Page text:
If you are in need of an accelerated path to earning your Pharmacy Doctorate, then you will want to know what sort of options are available. The amount of time it takes to get to that point depends on many factors, including your ambition and the Pharmacy Industry School you wish to attend. In general, a student needs approximately two years in graduate school, followed by another two years pursuing a Pharmacy Doctorate degree, or an extension of that course.
A few schools are very accommodating to students who already have work experience under their belts, even offering classes that allow students to earn credit towards their Pharmacy Doctorate degree while continuing to work in their current position. Other schools require potential students to have a minimum GPA standing at all times, as well as a school diploma. A Pharmacy Associate is one of the highest ranked career paths, as this certification is required for positions in retail, pharmaceutical and HMO environments. Pharmacy Assistants (PA) work under the guidance of a Pharmacy Technician or a Pharmacy Nurse, and they do not have as much responsibility as a Pharmacy Manager or Director.
A Pharmacy Associate degree typically leads into a two-year Masters program or an MBA, and depending on where you live and the specific institution of higher learning at which you earn your degree, the first year of your coursework can be completed entirely online. The coursework will include foundational courses that prepare you for a career in pharmaceutical marketing and customer service, as well as courses in pharmaceutical theory and professional development. Your courses will typically include topics such as pharmaceutical composition, pharmaceutical terminology, pharmaceutical calculations, pharmaceutical terminology, drug design and development, and pharmaceutical presentations and concepts. A Pharmacy Associate degree does not usually lead to a profession in drug manufacture or sales, however; it simply means that you have completed a course of study that prepares you for work in a pharmacy. You can earn up to double the salary of someone with a four year degree in pharmaceutical science, and the average salary of a Pharmacy Technician is $19 an hour.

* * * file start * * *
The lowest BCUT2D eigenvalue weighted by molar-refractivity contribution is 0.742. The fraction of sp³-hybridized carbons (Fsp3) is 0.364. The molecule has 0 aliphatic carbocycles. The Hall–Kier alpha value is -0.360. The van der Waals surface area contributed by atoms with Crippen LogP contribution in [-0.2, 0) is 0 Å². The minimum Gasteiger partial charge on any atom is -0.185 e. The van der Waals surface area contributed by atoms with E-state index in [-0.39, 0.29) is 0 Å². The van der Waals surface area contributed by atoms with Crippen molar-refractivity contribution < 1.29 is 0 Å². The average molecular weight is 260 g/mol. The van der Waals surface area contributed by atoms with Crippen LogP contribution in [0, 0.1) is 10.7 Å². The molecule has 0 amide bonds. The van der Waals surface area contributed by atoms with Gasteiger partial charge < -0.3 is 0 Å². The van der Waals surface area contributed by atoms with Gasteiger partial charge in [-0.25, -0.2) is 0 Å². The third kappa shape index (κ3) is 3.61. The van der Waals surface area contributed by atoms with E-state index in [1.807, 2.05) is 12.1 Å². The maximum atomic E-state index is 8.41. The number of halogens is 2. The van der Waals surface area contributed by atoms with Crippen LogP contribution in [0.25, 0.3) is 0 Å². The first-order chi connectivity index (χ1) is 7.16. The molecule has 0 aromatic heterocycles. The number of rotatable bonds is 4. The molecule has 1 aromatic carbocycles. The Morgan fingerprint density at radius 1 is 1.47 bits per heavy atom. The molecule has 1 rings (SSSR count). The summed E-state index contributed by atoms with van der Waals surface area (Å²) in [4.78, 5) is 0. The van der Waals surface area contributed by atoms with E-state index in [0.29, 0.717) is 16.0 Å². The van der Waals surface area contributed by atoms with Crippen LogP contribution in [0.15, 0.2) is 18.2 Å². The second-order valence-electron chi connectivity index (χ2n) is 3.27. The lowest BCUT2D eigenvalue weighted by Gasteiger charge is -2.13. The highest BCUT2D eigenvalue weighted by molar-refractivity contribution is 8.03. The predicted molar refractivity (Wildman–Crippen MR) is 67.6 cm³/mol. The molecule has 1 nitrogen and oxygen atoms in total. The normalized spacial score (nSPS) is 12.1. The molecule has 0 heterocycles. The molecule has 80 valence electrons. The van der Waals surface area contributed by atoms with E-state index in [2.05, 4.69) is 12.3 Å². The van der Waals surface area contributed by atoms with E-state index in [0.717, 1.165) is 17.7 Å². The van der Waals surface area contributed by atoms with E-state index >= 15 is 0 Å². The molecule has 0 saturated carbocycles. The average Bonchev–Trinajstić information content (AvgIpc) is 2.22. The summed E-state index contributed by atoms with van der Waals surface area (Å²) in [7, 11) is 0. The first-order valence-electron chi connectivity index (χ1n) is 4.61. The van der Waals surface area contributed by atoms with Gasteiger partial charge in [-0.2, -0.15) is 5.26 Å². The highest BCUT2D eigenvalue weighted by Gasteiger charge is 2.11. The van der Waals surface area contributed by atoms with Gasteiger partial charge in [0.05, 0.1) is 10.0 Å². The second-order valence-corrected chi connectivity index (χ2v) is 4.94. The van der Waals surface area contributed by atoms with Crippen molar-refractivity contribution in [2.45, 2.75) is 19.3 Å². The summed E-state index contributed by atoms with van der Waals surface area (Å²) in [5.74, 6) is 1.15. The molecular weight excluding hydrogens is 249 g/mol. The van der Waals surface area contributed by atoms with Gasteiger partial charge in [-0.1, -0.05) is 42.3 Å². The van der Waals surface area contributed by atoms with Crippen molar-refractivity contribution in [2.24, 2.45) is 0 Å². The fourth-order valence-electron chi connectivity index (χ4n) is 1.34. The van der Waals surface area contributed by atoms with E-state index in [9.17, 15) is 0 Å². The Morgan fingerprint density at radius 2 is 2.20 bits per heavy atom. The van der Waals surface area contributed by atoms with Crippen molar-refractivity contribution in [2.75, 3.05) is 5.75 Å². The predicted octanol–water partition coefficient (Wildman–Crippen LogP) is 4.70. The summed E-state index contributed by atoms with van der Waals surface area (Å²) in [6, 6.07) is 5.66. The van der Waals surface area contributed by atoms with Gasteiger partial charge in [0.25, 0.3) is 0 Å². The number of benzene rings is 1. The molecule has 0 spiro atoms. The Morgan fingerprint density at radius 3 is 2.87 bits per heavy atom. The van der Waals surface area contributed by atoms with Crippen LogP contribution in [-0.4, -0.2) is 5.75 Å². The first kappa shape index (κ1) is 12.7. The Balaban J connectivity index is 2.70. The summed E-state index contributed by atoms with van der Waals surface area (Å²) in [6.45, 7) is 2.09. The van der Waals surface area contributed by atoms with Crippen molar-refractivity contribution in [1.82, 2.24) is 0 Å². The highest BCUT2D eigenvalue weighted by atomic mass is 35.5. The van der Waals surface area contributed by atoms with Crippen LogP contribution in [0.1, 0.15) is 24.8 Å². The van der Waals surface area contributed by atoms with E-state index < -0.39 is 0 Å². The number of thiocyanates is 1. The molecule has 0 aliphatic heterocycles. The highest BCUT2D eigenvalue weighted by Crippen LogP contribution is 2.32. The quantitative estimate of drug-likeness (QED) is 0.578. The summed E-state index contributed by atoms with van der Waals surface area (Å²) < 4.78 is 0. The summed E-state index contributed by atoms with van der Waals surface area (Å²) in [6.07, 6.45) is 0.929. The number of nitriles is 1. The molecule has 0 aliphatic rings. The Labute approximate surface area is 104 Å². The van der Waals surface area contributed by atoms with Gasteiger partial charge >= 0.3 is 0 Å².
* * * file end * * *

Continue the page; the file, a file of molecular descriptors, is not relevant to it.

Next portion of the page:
What Pharmacy Degree Should I Pursue? This question may seem confusing to some who are not sure what kind of job they wish to pursue after earning their Pharmacy Associate degree, but once you begin to look into the various professional pathways available to you, the answer becomes clear. Most graduates seek positions in hospitals, doctors’ offices, teaching hospitals, pharmaceutical companies, consulting firms, medical insurance firms, pharmaceutical distribution companies, pharmacies, and consulting firms. Some choose to continue on in academia, go into business, or begin another career path. The choice is entirely up to you. If your goal is career advancement, a Pharmacy Associate degree is the route to take.
What are the Various Levels of Pharmacy Degrees? As aforementioned, a Pharmacy Associate degree is just one of many possible degrees in the field of pharmacy. There are also other Pharmacy Majors, such as Pharmacy Technicians, and Pharmaceutical Technicians. Pharmaceutical Technicians, as their name implies, complete a full program of education and are certified by the Pharmacy Technician Certification Board.
What Other Options Does Someone Have After Graduating? Many pharmacists choose to earn their Master’s degree, or attain other academic titles, such as Doctor of Pharmacy Specialist. These individuals often go on to earn advanced degrees or certification in other specialties. Many pharmacists also choose to teach in schools or hospitals, which can further extend their career.
What Costs Are Associated With These Various Options? Depending on the course level that an individual pursues, they will incur various costs. For those who earn their Associate’s degree, coursework may cost between two thousand and four thousand dollars, depending on whether the school is accredited or not. Online programs and higher costs generally accompany them, especially when one pursues an online program from accredited online pharmacy schools.
I graduated from a pharmacy education program that is not accredited, what should I do now? Pharmacy licensing differs from state to state. Some states require that individuals have at least a high school diploma in addition to their Pharmacy Degree. Others only require that a Pharmacy Degree is earned within a certain period of time after graduation. Pharmacy schools that are accredited by the Pharmacy Technician Certification Board are typically the ones that are able to grant professional or specialty degrees, and those who are unable to find one through their program will need to enter the state’s licensure exam.